CNG is an environmentally friendly gasoline and diesel alternative made by compressing natural gas to less than 1 percent of its volume at standard atmospheric pressure. Costing about half as much as gasoline or diesel fuel and releasing about 90 percent fewer emissions, CNG protects the environment and makes driving more affordable.

Knoxville Mayor Madeline Rogero accepts from KUB President and CEO Mintha Roach the First Fleet Award at KUB’s publicly accessible compressed natural gas (CNG) fueling station on June 13, 2017. The presentation acknowledges the city’s leadership in alternative fuel use and was part of the “From-Sea- to-Shining- Sea” Natural Gas Vehicle Road Rally Across America. Photo submitted.


JIAM is certified LEED

KNOXVILLE, Tenn. The U.S. Green Building Council has certified the Joint Institute for Advanced Materials (JIAM) at Cherokee Farm Innovation Campus as LEED Silver. The certification has been verified by the Green Building Certification Institute. LEED, or Leadership in Energy & Environmental Design, is a globally recognized symbol of excellence in green building. LEED-certified buildings are resource efficient, using less water and energy than other structures. JIAM was designed by BarberMcMurry architects.

Through JIAM, Cherokee Farm tenants have access to materials science research capabilities available at only a handful of facilities worldwide. Additionally, JIAM is a multidisciplinary facility, marrying its capabilities with those of other research facilities at both the adjacent University of Tennessee main campus and at Oak Ridge National Laboratory (ORNL).

JIAM has earned two awards so far in 2017: the Orchid Award for environmental stewardship from Keep Knoxville Beautiful and the Honor Award from the East Tennessee Chapter of the American Institute of Architects.

Cherokee Farm Innovation Campus is an ideal fit for firms that will benefit from close partnerships with UT and ORNL and access to the unparalleled capabilities of the Joint Institute for Advanced Materials. The campus is leasing space and will build to suit.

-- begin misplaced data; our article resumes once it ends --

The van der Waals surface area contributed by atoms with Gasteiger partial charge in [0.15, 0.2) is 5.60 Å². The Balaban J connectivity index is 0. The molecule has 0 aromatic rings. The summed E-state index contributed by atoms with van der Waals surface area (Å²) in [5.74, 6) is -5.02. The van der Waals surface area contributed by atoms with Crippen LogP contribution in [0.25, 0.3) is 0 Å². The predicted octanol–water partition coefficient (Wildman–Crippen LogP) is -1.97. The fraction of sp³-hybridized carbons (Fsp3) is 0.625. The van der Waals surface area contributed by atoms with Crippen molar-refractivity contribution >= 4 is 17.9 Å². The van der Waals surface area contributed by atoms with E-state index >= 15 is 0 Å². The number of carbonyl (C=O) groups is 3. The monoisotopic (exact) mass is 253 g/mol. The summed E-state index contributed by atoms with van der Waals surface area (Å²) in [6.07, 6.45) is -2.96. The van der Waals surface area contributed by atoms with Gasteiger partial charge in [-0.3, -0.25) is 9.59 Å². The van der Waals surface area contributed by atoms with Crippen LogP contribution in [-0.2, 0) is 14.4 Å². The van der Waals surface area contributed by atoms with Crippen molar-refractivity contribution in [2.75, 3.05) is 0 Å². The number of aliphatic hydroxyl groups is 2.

Cherokee Farm Innovation Campus in Knoxville, Tennessee, is the Southeast’s only research and development park where the resources of a major research university and a leading national laboratory are combined with globally recognized researchers expressly for the benefit of tenants.

The campus is a collaborative effort of the University of Tennessee and the Oak Ridge National Laboratory. Located on 188 acres on the banks of the Tennessee River, the campus has 77 developable acres and includes 16 building sites that support approximately 1.6 million square feet of development. Parcels are available for immediate development, and research suite leasing is underway.

Cherokee Farm Innovation Campus’ $56 million, 140,000-square- foot Joint Institute for Advanced Materials has achieved LEED Silver status from the U.S. Green Building Council. Photo courtesy Cherokee Farm. For more information, visit http://www.cherokeefarm.org.


Boyd family donates to Knoxville Zoo

The family of Randy and Jenny Boyd have made a $5 million pledge to Zoo Knoxville, the largest private gift in the zoo’s history. To honor their generosity, the zoo has named the new 4 acre group of habitats for tigers, birds and primates the Boyd Family Asian Trek.

“Jenny and our family have always loved the zoo, so it’s personal,” said Randy Boyd. “The economic impact on the region is more than $34 million annually, but what children learn when visiting the zoo about care and love for animals is priceless.”